Wednesday, November 19, 2014


As I related in yesterday's post, once I began to explore the creek where I had found the tracks from a river otter, I realized it had numerous fossilized seashells almost anywhere I would look. It was obvious the seafloor at that time must have teemed with animal life. This photo is a good example of what I am talking about. First of all, you can see that it is not what you would call rock in the normal sense. It appears to be a conglomeration of (for lack of a better word) dollops of mud containing the remains of sea creatures that have loosely fused together and hardened. The sea snail shell on the left is larger than it first appears, approaching the size of a tennis ball. It may be a moon snail, but I should mention I know little about sea shells. The most noticeable impression of what appears to have been a turret snail is a type of creature that was most common among the fossils I saw. If you look closely, you will notice numerous other small forms of sea life.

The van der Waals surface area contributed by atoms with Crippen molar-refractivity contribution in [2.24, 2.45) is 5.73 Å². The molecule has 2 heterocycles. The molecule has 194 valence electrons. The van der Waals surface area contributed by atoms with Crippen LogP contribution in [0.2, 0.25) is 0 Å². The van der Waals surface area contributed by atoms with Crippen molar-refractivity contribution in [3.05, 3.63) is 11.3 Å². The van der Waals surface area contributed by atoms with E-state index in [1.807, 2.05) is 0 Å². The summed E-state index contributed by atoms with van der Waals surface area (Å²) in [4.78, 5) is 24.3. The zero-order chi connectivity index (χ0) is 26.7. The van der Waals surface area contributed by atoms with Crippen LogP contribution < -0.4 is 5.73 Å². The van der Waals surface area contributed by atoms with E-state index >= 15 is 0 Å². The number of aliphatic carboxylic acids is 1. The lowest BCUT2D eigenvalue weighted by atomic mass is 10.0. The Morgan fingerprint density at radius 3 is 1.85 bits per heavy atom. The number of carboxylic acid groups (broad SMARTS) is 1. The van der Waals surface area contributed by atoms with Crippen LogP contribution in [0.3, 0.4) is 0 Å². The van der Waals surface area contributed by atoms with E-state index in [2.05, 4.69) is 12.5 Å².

This lump of mud had a higher sand content than the previous image. Right away, attention is drawn to the bivalve at the top with well-defined ridges along the edge. I have no idea what type of shell it is. Just below this shell, the edge of  another creature, perhaps a tube worm, is partially exposed. To the right of that is mostly disintegrated impression of another shell. Below that is the shell of what could be a "modern" bay scallop with prominent ribbing emerging from the mud.

The majority of the stream bed was what you would normally expect to see, consisting of small rocks and sand. Many of the fossils were interspersed among the regular rocks.

There was a section of the creek whose appearance was quite a bit different - the sluice-like area also shown in a photo yesterday. The stream bed in the "normal" areas had either already completely eroded through the fossil layer or had not encountered it yet. The section shown here was extremely smooth but revealed fissures that will eventually allow the breakdown of this layer. It put me in mind of a cave painting.

The most tantalizing find was this impression. Whatever made the impression was long gone, but left behind was the outline of what appears to be an extremely large turret-type shell. The large oak leaf on the left provides a good standard of scale. Including the stem, it is probably in excess of six inches, making the impression somewhere between twelve and eighteen inches. How would you like to have that in your shell collection?

To be continued...

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